My husband, a very practical man, prefers to begin those conversations though which he hopes to relieve some fear or concern of mine with the tried and true opening phrase “the reality is…”
“The reality is a little toilet water won’t permanently damage our son.”
“The reality is he’s is a boy with a natural thirst for danger, thus his desire to jump off of the kitchen table.”
Reality, ah yes, what a good place to launch the discussion. Where should we begin? With reality!
Over the past few months, as Betsy and I have plodded our way through a few delays in the publishing process, I have taken comfort in applying my husband’s preferred phrase to our current situation.
The reality is this: we have never before undertaken a project like Wandeling Press. Betsy, although a very talented writer and teacher, had never before written a children’s book. And although I’ve painted a number of commissioned works prior to our collaboration, I had never before illustrated a book, children’s or otherwise. And certainly, neither of us had ever launched our own publishing house. That is to say, until now. The reality is that we are just a couple of newbies. New moms. New children’s authors. New illustrators. New publishers.
The process of creating the first book of Wandeling Press, Woolies for the Winter, began without a hitch. The artistic collaboration between Betsy and myself was a dream! Ideas flew back and forth between Minnesota and Ohio via, texts, emails, phone calls and countless dynamic Facetime sessions. We collaborated with amazing creatives like videographer Sarah Gerber and graphic designer Matt Crutchmer. And we watched delightedly as our story came to life and gained the enthusiastic support of our Kickstarter backers.
And then a new reality.
The reality was this: watercolors, depending upon the artist’s technique, can be very difficult to scan without marring the colors and textures of the original work. When scanned, light from the scanner catches all of the raised areas of the cold press (textured) paper creating unnatural shadows and color distortions. As it also happens, my light style of painting does not translate very well at all when scanned with your typical scanner. To color correct them within Photoshop is extremely tedious and with some scans impossible.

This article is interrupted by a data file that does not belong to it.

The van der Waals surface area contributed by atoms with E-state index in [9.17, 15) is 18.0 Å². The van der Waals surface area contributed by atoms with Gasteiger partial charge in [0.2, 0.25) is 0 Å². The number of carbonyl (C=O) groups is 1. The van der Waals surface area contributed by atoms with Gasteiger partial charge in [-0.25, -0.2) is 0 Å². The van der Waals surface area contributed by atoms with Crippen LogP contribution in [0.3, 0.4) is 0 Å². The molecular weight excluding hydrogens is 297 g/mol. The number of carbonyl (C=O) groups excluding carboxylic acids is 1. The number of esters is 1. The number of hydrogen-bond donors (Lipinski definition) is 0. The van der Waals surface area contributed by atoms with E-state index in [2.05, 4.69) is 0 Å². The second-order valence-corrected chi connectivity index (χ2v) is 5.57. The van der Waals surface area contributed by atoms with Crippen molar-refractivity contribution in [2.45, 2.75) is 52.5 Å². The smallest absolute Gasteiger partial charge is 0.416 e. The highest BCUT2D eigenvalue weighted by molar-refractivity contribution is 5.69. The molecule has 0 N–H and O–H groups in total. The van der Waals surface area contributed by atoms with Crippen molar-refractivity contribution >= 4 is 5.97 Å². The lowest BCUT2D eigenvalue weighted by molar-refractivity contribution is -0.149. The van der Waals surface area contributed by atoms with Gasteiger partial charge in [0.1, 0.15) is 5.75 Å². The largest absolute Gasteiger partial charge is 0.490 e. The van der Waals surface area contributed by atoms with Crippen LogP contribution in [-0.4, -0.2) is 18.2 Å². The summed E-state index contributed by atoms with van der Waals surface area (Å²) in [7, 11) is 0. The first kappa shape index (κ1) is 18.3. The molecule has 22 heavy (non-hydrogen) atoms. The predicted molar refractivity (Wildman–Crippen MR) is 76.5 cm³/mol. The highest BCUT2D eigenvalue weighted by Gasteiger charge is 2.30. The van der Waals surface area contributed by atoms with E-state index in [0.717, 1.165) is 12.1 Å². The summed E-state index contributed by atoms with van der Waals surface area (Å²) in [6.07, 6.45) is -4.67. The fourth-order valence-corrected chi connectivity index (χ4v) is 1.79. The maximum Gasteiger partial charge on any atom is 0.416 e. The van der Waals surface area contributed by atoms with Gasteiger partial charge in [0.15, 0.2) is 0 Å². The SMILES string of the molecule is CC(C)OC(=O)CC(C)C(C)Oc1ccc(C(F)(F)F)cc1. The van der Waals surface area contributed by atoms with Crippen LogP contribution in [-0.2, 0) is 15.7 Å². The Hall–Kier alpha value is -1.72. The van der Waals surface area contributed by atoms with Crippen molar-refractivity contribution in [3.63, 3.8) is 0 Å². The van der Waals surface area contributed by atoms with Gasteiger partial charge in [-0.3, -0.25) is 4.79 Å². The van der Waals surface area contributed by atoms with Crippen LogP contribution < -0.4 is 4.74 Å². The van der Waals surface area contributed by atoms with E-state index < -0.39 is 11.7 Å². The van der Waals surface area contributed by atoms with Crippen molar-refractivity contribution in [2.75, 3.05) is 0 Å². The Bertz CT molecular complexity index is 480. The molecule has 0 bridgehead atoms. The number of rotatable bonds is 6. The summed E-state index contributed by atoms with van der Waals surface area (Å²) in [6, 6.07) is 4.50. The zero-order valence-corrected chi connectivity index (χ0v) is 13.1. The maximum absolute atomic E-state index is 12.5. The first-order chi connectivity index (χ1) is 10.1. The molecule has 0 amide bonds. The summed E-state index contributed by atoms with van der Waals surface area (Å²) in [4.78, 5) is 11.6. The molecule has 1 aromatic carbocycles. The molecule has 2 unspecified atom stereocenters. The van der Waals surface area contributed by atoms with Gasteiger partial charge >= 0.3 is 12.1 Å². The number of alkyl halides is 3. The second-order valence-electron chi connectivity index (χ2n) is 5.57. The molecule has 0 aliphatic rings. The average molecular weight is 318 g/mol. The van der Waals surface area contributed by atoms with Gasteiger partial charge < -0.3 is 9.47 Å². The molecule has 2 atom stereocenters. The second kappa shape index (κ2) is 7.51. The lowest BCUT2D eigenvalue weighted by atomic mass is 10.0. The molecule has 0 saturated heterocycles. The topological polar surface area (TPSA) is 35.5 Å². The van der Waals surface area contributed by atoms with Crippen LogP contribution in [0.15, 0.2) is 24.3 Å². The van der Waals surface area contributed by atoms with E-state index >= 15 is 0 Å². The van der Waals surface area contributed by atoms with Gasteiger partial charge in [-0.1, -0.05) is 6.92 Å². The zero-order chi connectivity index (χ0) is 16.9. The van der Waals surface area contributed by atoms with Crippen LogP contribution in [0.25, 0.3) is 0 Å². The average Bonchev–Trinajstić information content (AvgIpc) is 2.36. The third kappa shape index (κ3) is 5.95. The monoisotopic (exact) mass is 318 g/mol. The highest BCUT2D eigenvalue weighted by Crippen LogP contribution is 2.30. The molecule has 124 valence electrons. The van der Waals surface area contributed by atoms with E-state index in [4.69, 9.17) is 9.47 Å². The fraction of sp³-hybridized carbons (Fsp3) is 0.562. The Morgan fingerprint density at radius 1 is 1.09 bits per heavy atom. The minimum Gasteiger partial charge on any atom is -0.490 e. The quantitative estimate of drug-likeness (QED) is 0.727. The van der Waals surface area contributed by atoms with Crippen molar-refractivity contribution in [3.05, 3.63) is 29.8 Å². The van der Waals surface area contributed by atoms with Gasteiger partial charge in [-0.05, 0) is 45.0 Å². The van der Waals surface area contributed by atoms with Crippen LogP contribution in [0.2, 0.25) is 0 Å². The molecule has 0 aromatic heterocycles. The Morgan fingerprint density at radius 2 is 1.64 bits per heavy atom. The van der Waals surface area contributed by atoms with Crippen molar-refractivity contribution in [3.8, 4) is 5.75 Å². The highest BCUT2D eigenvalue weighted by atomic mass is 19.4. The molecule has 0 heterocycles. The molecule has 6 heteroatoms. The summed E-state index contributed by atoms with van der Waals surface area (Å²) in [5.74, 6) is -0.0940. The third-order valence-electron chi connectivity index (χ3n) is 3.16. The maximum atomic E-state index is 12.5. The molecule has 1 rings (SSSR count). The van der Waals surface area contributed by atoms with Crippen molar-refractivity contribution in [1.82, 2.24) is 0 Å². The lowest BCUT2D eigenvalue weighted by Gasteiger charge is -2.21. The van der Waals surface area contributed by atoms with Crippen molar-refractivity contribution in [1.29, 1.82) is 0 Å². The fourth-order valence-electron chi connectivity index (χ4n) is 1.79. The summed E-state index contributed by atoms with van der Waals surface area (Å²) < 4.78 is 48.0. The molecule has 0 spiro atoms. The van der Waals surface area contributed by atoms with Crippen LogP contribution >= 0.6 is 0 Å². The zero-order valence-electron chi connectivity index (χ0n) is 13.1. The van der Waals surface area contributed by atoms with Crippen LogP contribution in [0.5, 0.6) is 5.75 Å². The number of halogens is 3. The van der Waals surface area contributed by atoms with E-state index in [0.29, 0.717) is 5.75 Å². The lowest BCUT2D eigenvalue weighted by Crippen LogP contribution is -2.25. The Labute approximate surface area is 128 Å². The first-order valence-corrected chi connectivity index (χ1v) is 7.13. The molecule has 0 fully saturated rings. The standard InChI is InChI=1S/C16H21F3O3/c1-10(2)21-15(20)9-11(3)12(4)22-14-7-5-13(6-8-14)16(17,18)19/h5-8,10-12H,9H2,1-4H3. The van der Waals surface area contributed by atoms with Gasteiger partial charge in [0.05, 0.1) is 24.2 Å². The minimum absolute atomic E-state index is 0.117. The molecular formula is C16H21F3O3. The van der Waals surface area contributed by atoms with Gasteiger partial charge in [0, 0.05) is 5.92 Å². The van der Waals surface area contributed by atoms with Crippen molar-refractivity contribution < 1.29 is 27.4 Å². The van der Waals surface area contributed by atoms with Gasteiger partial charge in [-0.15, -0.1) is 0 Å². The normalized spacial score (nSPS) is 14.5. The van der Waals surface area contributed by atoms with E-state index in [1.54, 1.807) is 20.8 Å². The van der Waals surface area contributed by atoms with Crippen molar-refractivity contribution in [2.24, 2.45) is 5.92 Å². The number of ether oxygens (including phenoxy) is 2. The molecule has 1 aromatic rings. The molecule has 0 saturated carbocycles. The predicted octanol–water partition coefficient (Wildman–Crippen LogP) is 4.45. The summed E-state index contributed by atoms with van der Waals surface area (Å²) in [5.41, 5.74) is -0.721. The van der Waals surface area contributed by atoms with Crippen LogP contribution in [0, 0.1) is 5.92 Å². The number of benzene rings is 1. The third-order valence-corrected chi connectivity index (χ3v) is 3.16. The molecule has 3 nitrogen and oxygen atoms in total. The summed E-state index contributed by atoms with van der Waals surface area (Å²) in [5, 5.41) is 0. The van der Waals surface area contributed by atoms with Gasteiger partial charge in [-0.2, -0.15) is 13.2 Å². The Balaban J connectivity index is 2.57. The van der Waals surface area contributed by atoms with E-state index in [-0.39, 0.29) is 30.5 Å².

Once we discovered the problem, the hunt for a solution began. This month-long hunt entailed packing up both the original watercolors and my less than compliant 17 month-old to make several trips to dozens of local print shops.
This presented its own difficult reality: it is very hard to be taken seriously while arguing with the clerk at a high-end giclee printing company that the color integrity of your hedgehog illustrations simply must be maintained. Add to this the fact that your exhausted pint-sized colleague can only handle so many trips in one day and so chooses to voice his frustration by throwing a full-on temper tantrum at your feet.
This is the reality behind Wandeling Press. Betsy and I are two real moms attempting to write, and paint and scan and publish while all the while editing papers, teaching classes, caring for our own homes and chasing after the two little kiddos who inspired this adventure. This undertaking is messy, comical and so worthwhile. Our books are inspired by the sweet everyday realities of motherhood and sometimes delayed by life’s more difficult realities as well.
Thankfully, we were finally able to procure some top-notch scans with the necessary color corrections and we are back on track. These before and after images should help give you an idea of the problems we faced.